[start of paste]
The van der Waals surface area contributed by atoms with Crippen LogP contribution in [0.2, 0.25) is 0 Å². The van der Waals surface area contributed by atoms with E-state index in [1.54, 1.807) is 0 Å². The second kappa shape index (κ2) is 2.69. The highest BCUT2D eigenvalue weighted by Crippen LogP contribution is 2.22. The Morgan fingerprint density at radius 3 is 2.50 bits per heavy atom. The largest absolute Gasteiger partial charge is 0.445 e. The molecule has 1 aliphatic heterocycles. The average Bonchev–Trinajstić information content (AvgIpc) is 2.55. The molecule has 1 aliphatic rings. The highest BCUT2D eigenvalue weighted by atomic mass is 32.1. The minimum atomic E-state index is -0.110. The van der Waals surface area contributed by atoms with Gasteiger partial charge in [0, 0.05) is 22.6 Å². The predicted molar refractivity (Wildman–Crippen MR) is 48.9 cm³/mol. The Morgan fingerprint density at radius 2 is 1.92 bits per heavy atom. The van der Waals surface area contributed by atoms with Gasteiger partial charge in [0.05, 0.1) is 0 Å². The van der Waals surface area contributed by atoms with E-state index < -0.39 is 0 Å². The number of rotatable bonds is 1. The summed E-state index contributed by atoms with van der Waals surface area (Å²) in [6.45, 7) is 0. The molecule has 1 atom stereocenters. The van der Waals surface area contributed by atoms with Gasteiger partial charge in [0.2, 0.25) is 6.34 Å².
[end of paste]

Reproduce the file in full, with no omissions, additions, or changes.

The van der Waals surface area contributed by atoms with Crippen LogP contribution in [0.2, 0.25) is 0 Å². The van der Waals surface area contributed by atoms with E-state index in [1.54, 1.807) is 0 Å². The second kappa shape index (κ2) is 2.69. The highest BCUT2D eigenvalue weighted by Crippen LogP contribution is 2.22. The Morgan fingerprint density at radius 3 is 2.50 bits per heavy atom. The largest absolute Gasteiger partial charge is 0.445 e. The molecule has 1 aliphatic heterocycles. The average Bonchev–Trinajstić information content (AvgIpc) is 2.55. The molecule has 1 aliphatic rings. The highest BCUT2D eigenvalue weighted by atomic mass is 32.1. The minimum atomic E-state index is -0.110. The van der Waals surface area contributed by atoms with Gasteiger partial charge in [0, 0.05) is 22.6 Å². The predicted molar refractivity (Wildman–Crippen MR) is 48.9 cm³/mol. The Morgan fingerprint density at radius 2 is 1.92 bits per heavy atom. The van der Waals surface area contributed by atoms with Gasteiger partial charge in [0.05, 0.1) is 0 Å². The van der Waals surface area contributed by atoms with E-state index < -0.39 is 0 Å². The number of rotatable bonds is 1. The summed E-state index contributed by atoms with van der Waals surface area (Å²) in [6.45, 7) is 0. The molecule has 1 atom stereocenters. The van der Waals surface area contributed by atoms with Gasteiger partial charge in [0.2, 0.25) is 6.34 Å².